When I finish a book I'm always straight onto the next one, so I'm writing about this book having started it recently. It's 2312 by Kim Stanley Robinson. Here are some linked thoughts on it.
It's set two centuries into a future where the solar system is being colonised - planets, moons and asteroids. This is not a new theme, but I've read another book? about this recently so from that unrepresentative sample, it appears to be a popular topic. When I was younger happily read books about hyperspace and faster than light travel, and although I can't remember for sure, I probably assumed that someone would invent a way of doing it, or maybe I didn't care that it was actually impossible. Now that we're well into the 21st Century and physics has got pretty deep into the atom, and far back in time, it looks like nothing's going to happen on that front anytime soon. Travel to the nearest exoplanet is approaching feasible (conference on charlie stross's blog about this) but there are places to go nearer to home - planets, moons and asteroids. So it's an SF novel about a plausible future.
The plot also shares some similarities with another novel - Blue Remembered Earth - I've read recently, in that it's about the unravelling of a puzzle after someone dies by chasing round the solar system. I don't know if this is a coincidence or a new sub-sub-genre.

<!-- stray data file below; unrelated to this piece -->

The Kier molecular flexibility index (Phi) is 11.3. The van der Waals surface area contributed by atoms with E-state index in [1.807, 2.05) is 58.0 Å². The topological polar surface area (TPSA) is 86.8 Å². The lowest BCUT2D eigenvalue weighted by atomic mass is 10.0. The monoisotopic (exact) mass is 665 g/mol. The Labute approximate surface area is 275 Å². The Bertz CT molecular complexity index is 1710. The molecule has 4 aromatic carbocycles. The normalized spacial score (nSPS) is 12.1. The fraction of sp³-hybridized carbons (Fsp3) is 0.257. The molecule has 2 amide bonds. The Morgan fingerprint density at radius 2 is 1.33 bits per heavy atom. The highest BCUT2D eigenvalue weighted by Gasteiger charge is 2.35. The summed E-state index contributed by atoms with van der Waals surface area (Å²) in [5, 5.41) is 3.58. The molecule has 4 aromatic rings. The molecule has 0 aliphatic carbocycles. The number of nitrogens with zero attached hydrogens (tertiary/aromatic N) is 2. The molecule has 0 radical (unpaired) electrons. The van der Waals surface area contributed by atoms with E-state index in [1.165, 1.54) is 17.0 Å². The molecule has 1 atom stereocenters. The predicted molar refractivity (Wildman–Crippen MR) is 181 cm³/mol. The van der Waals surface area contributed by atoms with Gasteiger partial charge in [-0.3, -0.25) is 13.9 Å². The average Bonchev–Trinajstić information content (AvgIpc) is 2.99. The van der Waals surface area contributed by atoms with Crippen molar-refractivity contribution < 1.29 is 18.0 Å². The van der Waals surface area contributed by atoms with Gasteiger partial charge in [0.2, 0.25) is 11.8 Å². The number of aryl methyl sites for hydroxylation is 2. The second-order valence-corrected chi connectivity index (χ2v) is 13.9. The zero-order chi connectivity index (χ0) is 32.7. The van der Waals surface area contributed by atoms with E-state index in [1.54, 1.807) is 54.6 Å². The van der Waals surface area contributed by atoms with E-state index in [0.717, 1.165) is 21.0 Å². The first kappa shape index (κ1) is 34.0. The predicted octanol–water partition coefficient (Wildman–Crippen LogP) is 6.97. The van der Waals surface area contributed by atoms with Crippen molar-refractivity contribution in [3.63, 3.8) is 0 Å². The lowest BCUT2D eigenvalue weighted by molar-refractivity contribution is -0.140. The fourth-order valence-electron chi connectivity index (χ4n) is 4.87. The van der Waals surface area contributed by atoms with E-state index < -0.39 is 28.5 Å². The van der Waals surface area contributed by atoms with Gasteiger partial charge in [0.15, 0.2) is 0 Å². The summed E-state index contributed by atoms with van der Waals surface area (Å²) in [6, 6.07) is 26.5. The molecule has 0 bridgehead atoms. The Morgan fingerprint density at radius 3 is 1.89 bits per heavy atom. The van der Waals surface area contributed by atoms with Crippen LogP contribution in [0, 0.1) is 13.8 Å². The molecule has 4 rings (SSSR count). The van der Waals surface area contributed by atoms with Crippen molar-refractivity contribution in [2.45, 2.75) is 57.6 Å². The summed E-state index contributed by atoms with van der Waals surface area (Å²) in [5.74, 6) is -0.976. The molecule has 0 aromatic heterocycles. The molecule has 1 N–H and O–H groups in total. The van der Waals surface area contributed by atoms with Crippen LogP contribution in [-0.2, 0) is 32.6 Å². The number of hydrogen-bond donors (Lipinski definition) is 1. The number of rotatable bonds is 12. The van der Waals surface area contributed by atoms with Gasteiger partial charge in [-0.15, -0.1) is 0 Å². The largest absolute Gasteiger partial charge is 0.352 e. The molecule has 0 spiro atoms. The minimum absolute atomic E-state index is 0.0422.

I saw Kim Stanley Robinson at a panel at Worldcon on "The Pleasures of a Good, Long Info-Dump". Cory Doctorow was also on the panel and asked him a lot of questions. It was interesting, but skewed the panel to mostly be about those two. He's one of those authors who I'd heard a lot about, possibly due to his Mars trilogy, but I've never read any of his books.This novel contains a few Info-dumps in interstitial chapters, showing his working on his world-building and filling in the history between now and when it's set.
I came across the word "spacer" in it, and it took me back to a song by Sheila B. Devotion with the same title. I remember being surprised when it came out in 1979. My experience of SF, apart from Star Wars and Close Encounters, was all in books so to hear a song about it was a genre-crossing experience. A couple of weeks ago I was listening to an Italo disco show by Ana Matronic and she played a song by Charlie called Spacer Woman, released in 1983. I've never heard of Italo disco, so there's a whole historical genre to explore.
Finally, for now, I came across this a couple of days ago - Habitasteroids. It riffs of the fact that in the books a number of asteroids have been hollowed out, or tented over, and contain human friendly habitats. It answers the question
If you wanted to start a colony with your friends on Twitter, which asteroid would you need?When I ran it a couple of days ago the answer for me was Cambridge, and now it's Acapulco.